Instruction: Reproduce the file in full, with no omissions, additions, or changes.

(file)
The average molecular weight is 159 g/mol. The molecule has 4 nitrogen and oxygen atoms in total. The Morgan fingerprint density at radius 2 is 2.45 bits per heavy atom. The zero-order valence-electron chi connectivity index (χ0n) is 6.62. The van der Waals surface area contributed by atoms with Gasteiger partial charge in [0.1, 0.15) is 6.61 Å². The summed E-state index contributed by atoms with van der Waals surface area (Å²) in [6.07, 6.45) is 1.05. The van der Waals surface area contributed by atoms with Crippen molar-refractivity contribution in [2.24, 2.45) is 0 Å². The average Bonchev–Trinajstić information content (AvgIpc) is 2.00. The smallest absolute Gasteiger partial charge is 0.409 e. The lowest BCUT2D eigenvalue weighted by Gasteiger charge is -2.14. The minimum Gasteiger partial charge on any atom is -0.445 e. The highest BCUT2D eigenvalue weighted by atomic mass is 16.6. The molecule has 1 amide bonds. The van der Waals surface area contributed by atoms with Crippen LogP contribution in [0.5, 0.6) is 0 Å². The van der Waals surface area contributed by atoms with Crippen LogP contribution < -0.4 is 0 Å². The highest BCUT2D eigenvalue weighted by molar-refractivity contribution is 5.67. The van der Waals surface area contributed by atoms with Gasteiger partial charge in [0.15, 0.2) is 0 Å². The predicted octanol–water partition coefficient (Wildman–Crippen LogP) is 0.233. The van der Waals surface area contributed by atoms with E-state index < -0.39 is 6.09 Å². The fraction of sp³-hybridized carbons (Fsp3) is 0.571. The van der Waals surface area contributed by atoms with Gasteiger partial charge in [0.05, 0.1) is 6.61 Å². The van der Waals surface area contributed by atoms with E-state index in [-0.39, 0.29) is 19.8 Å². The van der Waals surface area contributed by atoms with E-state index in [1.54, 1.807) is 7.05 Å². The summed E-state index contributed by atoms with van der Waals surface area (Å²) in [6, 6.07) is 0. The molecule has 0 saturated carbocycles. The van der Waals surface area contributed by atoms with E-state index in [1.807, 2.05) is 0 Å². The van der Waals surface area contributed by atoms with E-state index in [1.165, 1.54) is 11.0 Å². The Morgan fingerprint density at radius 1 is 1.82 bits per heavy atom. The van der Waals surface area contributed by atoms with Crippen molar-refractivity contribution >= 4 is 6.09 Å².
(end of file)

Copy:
The average molecular weight is 159 g/mol. The molecule has 4 nitrogen and oxygen atoms in total. The Morgan fingerprint density at radius 2 is 2.45 bits per heavy atom. The zero-order valence-electron chi connectivity index (χ0n) is 6.62. The van der Waals surface area contributed by atoms with Gasteiger partial charge in [0.1, 0.15) is 6.61 Å². The summed E-state index contributed by atoms with van der Waals surface area (Å²) in [6.07, 6.45) is 1.05. The van der Waals surface area contributed by atoms with Crippen molar-refractivity contribution in [2.24, 2.45) is 0 Å². The average Bonchev–Trinajstić information content (AvgIpc) is 2.00. The smallest absolute Gasteiger partial charge is 0.409 e. The lowest BCUT2D eigenvalue weighted by Gasteiger charge is -2.14. The minimum Gasteiger partial charge on any atom is -0.445 e. The highest BCUT2D eigenvalue weighted by atomic mass is 16.6. The molecule has 1 amide bonds. The van der Waals surface area contributed by atoms with Crippen LogP contribution in [0.5, 0.6) is 0 Å². The van der Waals surface area contributed by atoms with Crippen LogP contribution < -0.4 is 0 Å². The highest BCUT2D eigenvalue weighted by molar-refractivity contribution is 5.67. The van der Waals surface area contributed by atoms with Gasteiger partial charge in [0.15, 0.2) is 0 Å². The predicted octanol–water partition coefficient (Wildman–Crippen LogP) is 0.233. The van der Waals surface area contributed by atoms with E-state index < -0.39 is 6.09 Å². The fraction of sp³-hybridized carbons (Fsp3) is 0.571. The van der Waals surface area contributed by atoms with Gasteiger partial charge in [0.05, 0.1) is 6.61 Å². The van der Waals surface area contributed by atoms with E-state index in [-0.39, 0.29) is 19.8 Å². The van der Waals surface area contributed by atoms with E-state index in [1.54, 1.807) is 7.05 Å². The summed E-state index contributed by atoms with van der Waals surface area (Å²) in [6, 6.07) is 0. The molecule has 0 saturated carbocycles. The van der Waals surface area contributed by atoms with E-state index in [1.807, 2.05) is 0 Å². The van der Waals surface area contributed by atoms with E-state index in [1.165, 1.54) is 11.0 Å². The Morgan fingerprint density at radius 1 is 1.82 bits per heavy atom. The van der Waals surface area contributed by atoms with Crippen molar-refractivity contribution >= 4 is 6.09 Å².